American Man’s Heroic Deed to Save Friends Cost Him His Life in ISIS Attack

Screen Shot 2016-07-03 at 5.58.23 PMInstead of leaving his friends behind to get slaughtered, this man did a more heroic act. His parents should be proud. Now let’s retaliate against ISIS.

One of the US students killed in the Dhaka terror attack spurned his hostage takers’ offer to walk free – deciding to stay and die with his two female friends instead.

Emory student Faraaz Hossain was one of around 20 customers and as many staff inside the Holey Artisan Bakery when seven ISIS extremists armed with guns and ‘sharp objects’ burst in.

He and Abinta Kabir, 18, who was also enrolled at Emory, and Berkeley student Tarishi Jain, 19, were among the 20 people hacked to death inside the blood stained cafe.

‘We will not kill Bengalis. We will only kill foreigners,’ one of the terrorists is said to have shouted as customers and staff trembled with fear, trying desperately to stay out of sight.

After almost a 12-hour stand-off, the gunmen released a group of women dressed in traditional Islamic hijabs and Hossain the chance to leave because of his Bengali ancestry, his nephew told the New York Times.

He refused after the terrorists denied his friends, who said they were from India and the United States, the same opportunity.

One of his slain friends, Jain, made a haunting phone call to her father as the three friends cowered in a toilet cubicle.

With gunfire in her ears and sheer panic in her voice, she called her father to say: ‘I am very afraid… I’m not sure whether I will be able to come out alive.’

‘They are killing everyone here… I think we will be killed one by one,’ she added in the heart-breaking call, made just before 6am in the morning as round after round of gunfire rang out just outside the toilet doors.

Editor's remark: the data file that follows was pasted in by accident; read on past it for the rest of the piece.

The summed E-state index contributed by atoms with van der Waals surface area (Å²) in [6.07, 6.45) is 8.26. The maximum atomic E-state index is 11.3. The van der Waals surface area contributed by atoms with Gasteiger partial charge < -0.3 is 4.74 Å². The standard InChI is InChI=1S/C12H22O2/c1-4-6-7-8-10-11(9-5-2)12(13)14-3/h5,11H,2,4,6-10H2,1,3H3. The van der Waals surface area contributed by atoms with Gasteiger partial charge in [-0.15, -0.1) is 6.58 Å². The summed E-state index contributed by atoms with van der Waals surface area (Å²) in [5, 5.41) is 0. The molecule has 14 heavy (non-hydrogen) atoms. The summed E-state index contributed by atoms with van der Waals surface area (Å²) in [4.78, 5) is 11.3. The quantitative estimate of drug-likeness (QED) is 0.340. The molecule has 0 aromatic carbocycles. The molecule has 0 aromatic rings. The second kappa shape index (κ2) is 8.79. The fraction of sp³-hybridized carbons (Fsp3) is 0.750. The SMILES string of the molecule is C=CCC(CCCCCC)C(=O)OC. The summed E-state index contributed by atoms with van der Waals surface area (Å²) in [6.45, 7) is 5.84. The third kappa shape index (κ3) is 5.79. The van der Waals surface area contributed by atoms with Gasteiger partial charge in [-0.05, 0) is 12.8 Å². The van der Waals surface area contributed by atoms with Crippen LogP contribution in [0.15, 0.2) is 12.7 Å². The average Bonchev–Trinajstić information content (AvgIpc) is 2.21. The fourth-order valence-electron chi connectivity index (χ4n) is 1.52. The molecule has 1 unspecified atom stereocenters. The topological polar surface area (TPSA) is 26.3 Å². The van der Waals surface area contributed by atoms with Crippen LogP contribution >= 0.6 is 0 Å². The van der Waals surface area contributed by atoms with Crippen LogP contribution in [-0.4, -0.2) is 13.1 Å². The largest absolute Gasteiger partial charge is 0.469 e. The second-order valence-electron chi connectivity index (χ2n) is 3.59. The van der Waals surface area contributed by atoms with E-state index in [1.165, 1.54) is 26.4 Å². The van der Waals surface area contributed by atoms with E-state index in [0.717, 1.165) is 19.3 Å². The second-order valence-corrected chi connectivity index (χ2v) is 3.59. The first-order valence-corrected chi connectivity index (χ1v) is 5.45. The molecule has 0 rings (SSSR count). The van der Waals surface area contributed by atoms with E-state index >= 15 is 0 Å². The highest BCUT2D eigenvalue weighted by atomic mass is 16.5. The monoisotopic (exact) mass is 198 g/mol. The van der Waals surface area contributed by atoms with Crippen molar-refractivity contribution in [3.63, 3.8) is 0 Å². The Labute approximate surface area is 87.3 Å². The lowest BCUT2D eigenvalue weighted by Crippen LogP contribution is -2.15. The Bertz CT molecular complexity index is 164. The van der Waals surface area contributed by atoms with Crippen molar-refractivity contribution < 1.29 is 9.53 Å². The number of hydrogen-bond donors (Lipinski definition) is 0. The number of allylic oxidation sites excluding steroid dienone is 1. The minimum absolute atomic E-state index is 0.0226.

They would often hang out at the Holey Artisan Bakery, famed for its bagels, croissants and coffee, the India Times reported.

Witnesses told of how seven Islamist terrorists stormed the cafe armed with assault weapons, pistols and sharp objects before taking more than 30 people hostage.

They yelled ‘Allahu Akbar!’ as they fired indiscriminately inside the busy bakery, sending customers scurrying for cover underneath tables and chairs, CNN reported.

One of the survivors, waiter Diego Rossini, ran upstairs and jumped from a second floor window onto the roof of a neighboring building. Other staffers survived by hiding out in an overheated, claustrophobic restroom which was being used to store flour and yeast.

Inside the bakery – chaos and cruelty ensued. The gunman are said to have split up non-Muslims from Muslims. who were given food and water.

They ordered staff to make food for the Muslims so they could eat before starting their Ramadan fast, which requires them to abstain from food and drink during sunlight hours.

One of the cafe’s bakers tried to escape but the terrorists caught him, strapped him to a chair and tied bombs and gas canisters to his body.

ISIS claimed responsibility for the attacks, releasing photos of the grinning killers, but Bangladeshi authorities have denied the despotic terror group was responsible.